A placenta impression uses your baby’s placenta to create an impression on paper as a keepsake. The result is a work of art that looks like a tree, which makes sense since the placenta is sometimes referred to as the “tree of life.” Once the print has dried, families can frame it and have a beautiful memory. There are a few suppliers online who offer placenta artwork.
You may have heard of breast milk jewelry, an increasingly popular way for parents to commemorate breastfeeding. Placenta jewelry works similarly. It is intended to remind the mother of the pregnancy and childbirth. This jewelry is made by conserving a portion of the dried and ground placenta in resin to form a stone-like material, which is then set into a piece of jewelry. Rings, pendants or other things can be produced this way. A few capsules of dried placenta are usually required for this process.
Strange but true: The placenta has long been used in cosmetics. In fact, the placenta is said to have a regenerating effect and is therefore considered an anti-aging agent. Placenta creams were not uncommon in the 1960s. Many swear by the health effects of such products. However, with the advent of AIDS, placenta use in the pharmaceutical and cosmetic industries largely disappeared. Today, however, there are products in which, for example, sheep placenta is used against wrinkles.
Placenta nosodes are enjoying increasing popularity among mothers. Many pharmacies offer the production. They are produced from the cells of the placenta and are considered homeopathically in the form of globuli. They can be used in various ways, e.g. for breastfeeding problems, infections or during teething. A pea-sized piece of your own placenta is often sufficient before production. After birth, a small portion of the placenta is placed in a special sample bottle. After that, it is sent to a manufacturer, which produces the individual placenta nosodes from the placenta within a few days.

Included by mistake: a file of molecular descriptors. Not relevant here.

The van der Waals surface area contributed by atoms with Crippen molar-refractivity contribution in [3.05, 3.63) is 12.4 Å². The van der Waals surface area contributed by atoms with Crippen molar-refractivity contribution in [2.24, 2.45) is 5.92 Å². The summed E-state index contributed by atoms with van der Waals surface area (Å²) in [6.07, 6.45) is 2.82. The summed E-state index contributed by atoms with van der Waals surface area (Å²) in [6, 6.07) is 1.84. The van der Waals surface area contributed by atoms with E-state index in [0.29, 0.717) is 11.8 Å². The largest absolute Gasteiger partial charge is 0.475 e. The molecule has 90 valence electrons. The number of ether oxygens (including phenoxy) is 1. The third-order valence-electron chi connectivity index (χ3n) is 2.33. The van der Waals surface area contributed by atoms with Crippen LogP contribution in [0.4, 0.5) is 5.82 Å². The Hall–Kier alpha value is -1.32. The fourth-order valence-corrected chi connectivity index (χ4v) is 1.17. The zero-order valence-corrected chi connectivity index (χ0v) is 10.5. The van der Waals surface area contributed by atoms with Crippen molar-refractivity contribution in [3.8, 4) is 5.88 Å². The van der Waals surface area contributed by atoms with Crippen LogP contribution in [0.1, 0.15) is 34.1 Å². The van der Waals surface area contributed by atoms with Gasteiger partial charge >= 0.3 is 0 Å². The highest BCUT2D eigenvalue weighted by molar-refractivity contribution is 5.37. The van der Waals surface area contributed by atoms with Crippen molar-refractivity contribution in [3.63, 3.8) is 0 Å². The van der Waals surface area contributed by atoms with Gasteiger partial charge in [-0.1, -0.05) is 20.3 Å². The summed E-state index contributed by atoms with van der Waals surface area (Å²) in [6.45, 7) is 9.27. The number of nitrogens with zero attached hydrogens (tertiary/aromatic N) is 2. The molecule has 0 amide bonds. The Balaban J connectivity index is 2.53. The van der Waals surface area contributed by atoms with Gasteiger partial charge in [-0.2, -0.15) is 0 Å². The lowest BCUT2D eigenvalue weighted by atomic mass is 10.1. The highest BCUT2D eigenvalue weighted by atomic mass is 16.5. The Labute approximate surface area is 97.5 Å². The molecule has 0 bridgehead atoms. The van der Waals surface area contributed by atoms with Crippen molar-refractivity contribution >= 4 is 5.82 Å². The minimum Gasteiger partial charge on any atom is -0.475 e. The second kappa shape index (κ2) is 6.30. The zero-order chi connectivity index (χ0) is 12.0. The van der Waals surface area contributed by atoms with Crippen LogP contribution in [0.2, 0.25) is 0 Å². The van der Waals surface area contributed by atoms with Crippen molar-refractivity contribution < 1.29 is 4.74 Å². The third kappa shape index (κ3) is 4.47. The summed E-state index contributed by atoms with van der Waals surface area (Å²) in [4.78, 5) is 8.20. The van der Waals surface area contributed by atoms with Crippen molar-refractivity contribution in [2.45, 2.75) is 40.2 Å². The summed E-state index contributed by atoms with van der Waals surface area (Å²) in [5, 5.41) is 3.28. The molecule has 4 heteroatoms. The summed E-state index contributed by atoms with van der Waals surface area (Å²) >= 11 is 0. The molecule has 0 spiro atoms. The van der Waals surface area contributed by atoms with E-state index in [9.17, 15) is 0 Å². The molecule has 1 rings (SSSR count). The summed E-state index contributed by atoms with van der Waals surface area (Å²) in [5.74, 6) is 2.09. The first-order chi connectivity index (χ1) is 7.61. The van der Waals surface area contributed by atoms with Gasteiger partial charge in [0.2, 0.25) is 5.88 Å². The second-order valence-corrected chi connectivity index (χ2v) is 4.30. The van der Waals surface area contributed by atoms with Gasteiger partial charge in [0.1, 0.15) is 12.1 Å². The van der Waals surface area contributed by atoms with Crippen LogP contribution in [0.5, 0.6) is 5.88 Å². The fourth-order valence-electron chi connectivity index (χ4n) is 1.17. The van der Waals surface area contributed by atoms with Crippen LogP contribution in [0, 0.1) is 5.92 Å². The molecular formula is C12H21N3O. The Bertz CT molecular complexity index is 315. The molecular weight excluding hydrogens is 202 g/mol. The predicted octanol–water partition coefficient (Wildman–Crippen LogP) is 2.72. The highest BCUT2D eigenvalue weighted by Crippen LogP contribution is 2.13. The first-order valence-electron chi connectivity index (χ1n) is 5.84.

But there is another possibility, such as Lotus Birth, which dates back to the American Clair Lotus Day. The special thing about it is that the baby is not separated from the placenta after birth, which means that the usual umbilical cord removal process is dispensed with. The umbilical cord is not severed, but your wait for the umbilical cord to fall off naturally, which also causes the placenta to shrink. This usually occurs about five to 10 days after birth. In practice, however, this method is difficult because the baby always has to be positioned and carried together with the placenta. There are no relevant studies on lotus birth. Because the placenta is made up of maternal and fetal tissue, proponents believe that cutting the cord too early could mean loss pain, so the process should be natural. There are also reports of happier, and more balanced babies. Other benefits: the child is said to have a stronger immune system and the risk of neonatal jaundice is reduced. However, this practice requires the placenta to be preserved daily to minimize the risk of infection, which is very time consuming. For this reason, lotus birth is rarely considered by most mothers.
There are many different ways to use the placenta after delivery. It is important for mothers who are interested in a certain method to obtain sufficient information. Each country has its own guidelines. Your midwife can also advise you on this topic. Basically, it is a very individual decision that every woman should make for herself.